The Atheist Alliance International, an organisation that works to demystify atheism and advocate for secular governance, has taken legal action it hopes will prove that members’ personal data does not remain in the possession of the rival International Association of Atheists.
The Alliance (AAI) first came to The Register’s attention in February 2021 when a member shared an AAI newsletter that claimed the Association (IAA) – a body founded by former AAI staffers – had taken a member database and was using it to mail AAI members.
The AAI alleged the IAA ‘fessed up to having an ill-gotten file in its possession, so sought proof it had been destroyed.
A new newsletter dated April 6th says talks between the AAI and IAA failed.
“IAA have assured us privately that they are no longer using the stolen email addresses and have not passed it to any third party, however they remain unwilling to formally certify this and that our data has been permanently deleted,” the email states.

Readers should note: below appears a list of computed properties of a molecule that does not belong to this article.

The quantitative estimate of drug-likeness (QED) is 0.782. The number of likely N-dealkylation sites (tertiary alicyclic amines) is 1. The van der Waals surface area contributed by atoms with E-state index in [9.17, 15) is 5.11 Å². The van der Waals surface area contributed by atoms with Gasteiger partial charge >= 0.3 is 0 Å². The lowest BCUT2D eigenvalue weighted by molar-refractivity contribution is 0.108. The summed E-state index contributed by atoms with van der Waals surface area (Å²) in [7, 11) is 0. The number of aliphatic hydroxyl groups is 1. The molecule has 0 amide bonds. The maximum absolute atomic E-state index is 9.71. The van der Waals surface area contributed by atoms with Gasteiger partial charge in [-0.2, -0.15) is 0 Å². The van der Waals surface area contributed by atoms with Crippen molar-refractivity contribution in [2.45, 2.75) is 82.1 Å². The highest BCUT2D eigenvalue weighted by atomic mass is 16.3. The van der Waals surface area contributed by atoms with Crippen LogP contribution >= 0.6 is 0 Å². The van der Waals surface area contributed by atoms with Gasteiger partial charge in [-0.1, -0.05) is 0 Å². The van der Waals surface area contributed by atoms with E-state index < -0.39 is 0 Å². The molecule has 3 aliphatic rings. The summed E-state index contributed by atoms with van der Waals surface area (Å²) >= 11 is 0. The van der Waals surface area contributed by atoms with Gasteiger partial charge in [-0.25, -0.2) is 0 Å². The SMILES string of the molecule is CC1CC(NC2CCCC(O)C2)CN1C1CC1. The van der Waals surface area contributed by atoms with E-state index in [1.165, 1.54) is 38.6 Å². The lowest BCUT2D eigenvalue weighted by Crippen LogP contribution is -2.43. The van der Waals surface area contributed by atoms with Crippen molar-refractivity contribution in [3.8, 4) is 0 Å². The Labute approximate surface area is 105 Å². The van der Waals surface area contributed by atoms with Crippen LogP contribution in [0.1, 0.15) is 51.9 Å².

“Under the circumstances, we have made a formal complaint to the Attorney General of California and we will now leave the police to investigate the theft and misuse of private data,” it adds.
AAI members may find comfort in the fact that only their usernames and email addresses have fallen into darkness. The Alliance assured members that it does not store more ethereal information such as credit card numbers or passwords on-site, and whoever does hold them has applied devilishly clever encryption to deter would-be sinners. ®
Bootnote. The Register understands that the dataset in dispute lists no members of either the People's Front of Judea or the Judean People's Front.